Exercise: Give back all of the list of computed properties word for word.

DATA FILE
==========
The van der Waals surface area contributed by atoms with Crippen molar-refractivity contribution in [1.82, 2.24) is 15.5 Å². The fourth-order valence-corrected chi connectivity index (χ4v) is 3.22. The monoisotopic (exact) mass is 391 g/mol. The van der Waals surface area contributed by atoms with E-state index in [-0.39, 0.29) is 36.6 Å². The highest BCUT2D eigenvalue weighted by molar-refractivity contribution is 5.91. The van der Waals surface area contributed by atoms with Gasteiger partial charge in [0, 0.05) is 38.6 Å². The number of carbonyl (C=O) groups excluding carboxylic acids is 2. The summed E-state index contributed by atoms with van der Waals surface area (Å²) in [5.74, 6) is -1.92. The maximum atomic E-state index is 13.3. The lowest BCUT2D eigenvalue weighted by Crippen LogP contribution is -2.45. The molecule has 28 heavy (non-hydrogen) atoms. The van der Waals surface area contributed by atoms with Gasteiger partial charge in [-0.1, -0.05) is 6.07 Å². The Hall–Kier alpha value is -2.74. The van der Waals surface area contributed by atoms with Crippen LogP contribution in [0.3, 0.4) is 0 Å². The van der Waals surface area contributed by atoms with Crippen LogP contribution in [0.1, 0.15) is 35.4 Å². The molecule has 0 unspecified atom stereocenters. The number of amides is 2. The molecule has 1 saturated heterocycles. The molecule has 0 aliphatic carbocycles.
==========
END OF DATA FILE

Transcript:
The van der Waals surface area contributed by atoms with Crippen molar-refractivity contribution in [1.82, 2.24) is 15.5 Å². The fourth-order valence-corrected chi connectivity index (χ4v) is 3.22. The monoisotopic (exact) mass is 391 g/mol. The van der Waals surface area contributed by atoms with E-state index in [-0.39, 0.29) is 36.6 Å². The highest BCUT2D eigenvalue weighted by molar-refractivity contribution is 5.91. The van der Waals surface area contributed by atoms with Gasteiger partial charge in [0, 0.05) is 38.6 Å². The number of carbonyl (C=O) groups excluding carboxylic acids is 2. The summed E-state index contributed by atoms with van der Waals surface area (Å²) in [5.74, 6) is -1.92. The maximum atomic E-state index is 13.3. The lowest BCUT2D eigenvalue weighted by Crippen LogP contribution is -2.45. The molecule has 28 heavy (non-hydrogen) atoms. The van der Waals surface area contributed by atoms with Gasteiger partial charge in [-0.1, -0.05) is 6.07 Å². The Hall–Kier alpha value is -2.74. The van der Waals surface area contributed by atoms with Crippen LogP contribution in [0.3, 0.4) is 0 Å². The van der Waals surface area contributed by atoms with Crippen LogP contribution in [0.1, 0.15) is 35.4 Å². The molecule has 0 unspecified atom stereocenters. The number of amides is 2. The molecule has 1 saturated heterocycles. The molecule has 0 aliphatic carbocycles.